It’s unquestionable that luxury brands have executed brilliantly in creating customer demand for their products and services – perhaps more than we thought was possible considering the current environment. But since relationships are the lifeblood of luxury retail this exponential growth poses the question – can they deliver the promise of relationships going forward?
Since we can’t only rely on existing clients, and the new clients are changing, the sales advisor role becomes more critical to a brand’s long-term success than ever.
Have You Noticed?
Because the positive business trend is so robust, luxury retailers may not notice if revenue is being generated predominantly with existing customers whose desire for the brand can vary over time.
Since we can’t only rely on existing clients, and the new clients are changing, the sales advisor role becomes more critical to a brand’s long-term success than ever. It’s the sales advisor who has the power to develop a lifetime relationship with the client and, as important, strengthen the relationship between the client and the brand.
Some Challenges Are Not Evident When Sales Are Roaring
In our work with top luxury retailers, we’ve identified a few sleeping challenges that brands need to address today. Consider how much your organization needs to…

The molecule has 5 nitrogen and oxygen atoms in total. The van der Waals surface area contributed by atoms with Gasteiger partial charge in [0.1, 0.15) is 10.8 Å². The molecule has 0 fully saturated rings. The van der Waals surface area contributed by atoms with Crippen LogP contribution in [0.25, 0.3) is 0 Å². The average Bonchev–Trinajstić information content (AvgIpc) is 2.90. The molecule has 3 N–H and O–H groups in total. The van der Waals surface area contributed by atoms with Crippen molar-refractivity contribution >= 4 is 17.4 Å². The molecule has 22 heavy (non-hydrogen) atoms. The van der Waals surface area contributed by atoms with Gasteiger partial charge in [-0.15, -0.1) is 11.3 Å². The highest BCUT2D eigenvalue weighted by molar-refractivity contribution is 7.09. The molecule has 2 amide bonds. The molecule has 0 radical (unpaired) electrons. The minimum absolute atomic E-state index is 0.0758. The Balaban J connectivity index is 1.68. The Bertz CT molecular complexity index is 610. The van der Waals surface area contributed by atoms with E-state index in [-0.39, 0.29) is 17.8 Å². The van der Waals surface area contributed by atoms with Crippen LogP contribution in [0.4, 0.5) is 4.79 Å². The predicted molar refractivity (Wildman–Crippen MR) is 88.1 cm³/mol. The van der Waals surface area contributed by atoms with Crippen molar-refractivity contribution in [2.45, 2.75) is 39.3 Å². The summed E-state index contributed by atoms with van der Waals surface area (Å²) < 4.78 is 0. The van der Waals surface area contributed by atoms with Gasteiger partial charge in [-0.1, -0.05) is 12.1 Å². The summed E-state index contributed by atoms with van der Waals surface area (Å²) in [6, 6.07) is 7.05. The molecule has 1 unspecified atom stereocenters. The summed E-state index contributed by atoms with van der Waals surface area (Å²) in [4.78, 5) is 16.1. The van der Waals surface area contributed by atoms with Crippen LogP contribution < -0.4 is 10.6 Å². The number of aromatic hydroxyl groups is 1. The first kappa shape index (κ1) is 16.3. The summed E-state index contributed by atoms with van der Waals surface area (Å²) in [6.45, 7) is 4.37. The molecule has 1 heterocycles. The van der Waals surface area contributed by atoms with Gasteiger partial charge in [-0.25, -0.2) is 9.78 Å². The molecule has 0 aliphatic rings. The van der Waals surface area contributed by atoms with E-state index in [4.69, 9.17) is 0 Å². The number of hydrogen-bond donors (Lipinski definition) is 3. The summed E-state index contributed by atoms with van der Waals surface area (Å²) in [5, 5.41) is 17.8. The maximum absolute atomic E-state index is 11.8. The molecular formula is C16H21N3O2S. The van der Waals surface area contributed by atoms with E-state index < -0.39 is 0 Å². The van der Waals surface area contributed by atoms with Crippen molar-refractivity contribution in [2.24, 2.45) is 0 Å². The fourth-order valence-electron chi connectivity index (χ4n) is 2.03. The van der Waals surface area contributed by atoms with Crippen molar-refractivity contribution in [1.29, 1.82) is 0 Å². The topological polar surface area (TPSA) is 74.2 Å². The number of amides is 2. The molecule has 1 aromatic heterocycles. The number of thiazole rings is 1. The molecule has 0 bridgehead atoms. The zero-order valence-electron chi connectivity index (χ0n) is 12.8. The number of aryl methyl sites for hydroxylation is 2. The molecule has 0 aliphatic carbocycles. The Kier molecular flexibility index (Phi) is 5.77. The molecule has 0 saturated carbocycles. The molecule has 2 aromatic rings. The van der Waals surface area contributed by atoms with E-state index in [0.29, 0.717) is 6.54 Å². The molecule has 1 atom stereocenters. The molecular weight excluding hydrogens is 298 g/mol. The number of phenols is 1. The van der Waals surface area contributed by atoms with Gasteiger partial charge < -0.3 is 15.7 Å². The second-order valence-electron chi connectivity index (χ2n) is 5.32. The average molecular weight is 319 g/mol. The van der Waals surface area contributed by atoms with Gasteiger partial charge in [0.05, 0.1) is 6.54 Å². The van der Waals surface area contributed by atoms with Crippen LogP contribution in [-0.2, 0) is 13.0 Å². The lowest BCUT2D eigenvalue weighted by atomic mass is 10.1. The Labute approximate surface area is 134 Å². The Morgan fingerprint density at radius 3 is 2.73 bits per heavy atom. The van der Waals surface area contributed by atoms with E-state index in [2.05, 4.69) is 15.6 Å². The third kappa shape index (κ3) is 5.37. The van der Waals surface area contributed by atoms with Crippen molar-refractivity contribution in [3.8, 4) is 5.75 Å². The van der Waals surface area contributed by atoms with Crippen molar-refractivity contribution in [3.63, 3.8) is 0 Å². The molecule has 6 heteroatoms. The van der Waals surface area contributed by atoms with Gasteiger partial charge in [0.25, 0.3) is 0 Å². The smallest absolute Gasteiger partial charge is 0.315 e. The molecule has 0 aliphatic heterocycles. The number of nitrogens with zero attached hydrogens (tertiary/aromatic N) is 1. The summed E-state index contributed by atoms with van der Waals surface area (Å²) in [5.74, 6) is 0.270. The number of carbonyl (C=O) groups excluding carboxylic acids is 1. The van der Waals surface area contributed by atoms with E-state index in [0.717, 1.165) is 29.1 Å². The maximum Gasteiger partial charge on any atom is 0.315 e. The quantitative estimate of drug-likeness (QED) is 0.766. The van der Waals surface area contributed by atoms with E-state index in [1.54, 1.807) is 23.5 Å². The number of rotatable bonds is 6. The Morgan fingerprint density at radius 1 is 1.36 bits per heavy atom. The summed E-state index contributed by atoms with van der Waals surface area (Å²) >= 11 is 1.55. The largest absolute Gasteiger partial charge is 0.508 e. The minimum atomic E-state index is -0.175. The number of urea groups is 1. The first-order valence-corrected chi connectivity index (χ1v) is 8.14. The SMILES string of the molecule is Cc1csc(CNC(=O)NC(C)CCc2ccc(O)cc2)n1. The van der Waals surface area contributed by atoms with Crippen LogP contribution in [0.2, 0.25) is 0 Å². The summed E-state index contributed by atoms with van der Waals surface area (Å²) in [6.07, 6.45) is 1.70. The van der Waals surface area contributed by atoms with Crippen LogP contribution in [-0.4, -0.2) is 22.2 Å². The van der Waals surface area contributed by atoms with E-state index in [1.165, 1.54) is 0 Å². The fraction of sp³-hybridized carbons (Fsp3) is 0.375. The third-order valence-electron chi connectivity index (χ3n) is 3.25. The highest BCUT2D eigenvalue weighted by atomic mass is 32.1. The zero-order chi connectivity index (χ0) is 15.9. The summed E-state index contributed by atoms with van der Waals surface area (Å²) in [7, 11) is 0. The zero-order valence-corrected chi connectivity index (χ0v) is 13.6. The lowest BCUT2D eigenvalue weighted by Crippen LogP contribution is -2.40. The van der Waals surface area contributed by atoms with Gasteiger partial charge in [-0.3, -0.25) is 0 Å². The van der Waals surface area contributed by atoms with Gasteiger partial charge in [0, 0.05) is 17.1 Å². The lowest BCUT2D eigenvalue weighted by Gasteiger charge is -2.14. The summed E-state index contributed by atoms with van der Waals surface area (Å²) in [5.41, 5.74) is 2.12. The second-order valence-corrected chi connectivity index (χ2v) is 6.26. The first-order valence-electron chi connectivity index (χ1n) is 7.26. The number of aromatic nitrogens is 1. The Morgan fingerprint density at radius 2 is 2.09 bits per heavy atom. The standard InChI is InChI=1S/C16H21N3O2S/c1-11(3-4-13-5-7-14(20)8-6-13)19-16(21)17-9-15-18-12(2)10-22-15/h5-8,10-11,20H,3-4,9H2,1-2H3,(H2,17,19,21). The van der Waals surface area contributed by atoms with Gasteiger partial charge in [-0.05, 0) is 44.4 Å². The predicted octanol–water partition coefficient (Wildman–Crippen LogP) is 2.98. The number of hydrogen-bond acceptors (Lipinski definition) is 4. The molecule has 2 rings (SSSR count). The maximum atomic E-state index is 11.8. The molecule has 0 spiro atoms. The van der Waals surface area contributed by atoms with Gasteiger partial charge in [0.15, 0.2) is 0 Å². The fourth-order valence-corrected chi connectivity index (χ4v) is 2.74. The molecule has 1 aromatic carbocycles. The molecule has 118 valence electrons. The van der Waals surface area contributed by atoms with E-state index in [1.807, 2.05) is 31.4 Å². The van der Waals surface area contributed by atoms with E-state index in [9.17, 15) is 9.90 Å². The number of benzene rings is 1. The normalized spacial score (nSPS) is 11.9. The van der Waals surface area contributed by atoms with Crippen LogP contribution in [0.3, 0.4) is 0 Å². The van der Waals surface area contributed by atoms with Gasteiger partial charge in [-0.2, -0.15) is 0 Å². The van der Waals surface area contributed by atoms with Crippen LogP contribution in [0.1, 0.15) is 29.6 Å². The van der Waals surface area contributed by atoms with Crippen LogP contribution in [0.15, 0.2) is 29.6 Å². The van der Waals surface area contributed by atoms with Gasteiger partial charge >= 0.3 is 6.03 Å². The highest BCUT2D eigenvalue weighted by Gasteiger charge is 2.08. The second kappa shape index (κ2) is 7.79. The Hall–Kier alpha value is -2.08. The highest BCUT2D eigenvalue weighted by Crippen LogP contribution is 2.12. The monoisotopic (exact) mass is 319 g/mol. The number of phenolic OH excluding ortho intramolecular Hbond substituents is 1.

- Sell beyond the ask
Short-term transactions threaten the long-term business. Although, the business may be strong in the immediate, based on brands skilled at driving traffic for “it” items, how much business is being left on the table by advisors who don’t have the skills to sell what customers didn’t come in for? Marketers get the credit for creating demand – but it’s the advisor that closes the sale – or not.
- Motivate with meaning – not standards
Sales advisors become self-motivated when they are inspired. Too many managers are trained on giving advisors feedback and coaching without knowing how to inspire. Without a “WHY” or “WHAT’S IN IT FOR ME?” (WIIFM), today’s workforce is subject to the lure of the competition. In luxury, every day brings new standards and protocols, yet advisors today don’t do what’s asked because they “HAVE TO” – so, are you inspiring them to “WANT TO”?
- Transform not transact
Transactional relationships with advisors create transactional relationships with clients. The client is not the only one looking for a personalized experience and employees in the current environment are as demanding as the client. Do your managers know your people as individuals, their aspirations, interests, challenges, and personal milestones? Without understanding advisors at the individual level, you run the risk of them feeling as if they are merely cogs in a wheel.
With the pivotal role that sales advisors play in securing future demand, retailers need to ensure advisors have the skills to create healthy relationships with the customer, their manager, and the brand.
Luxury Retailers Need to Put Three Relationships FIRST™
With the pivotal role that sales advisors play in securing future demand, retailers need to ensure advisors have the skills to create healthy relationships with the customer, their manager, and the brand. A small investment in developing core interpersonal skills will increase employee engagement and retention, which translates to increased levels of customer acquisition and spend.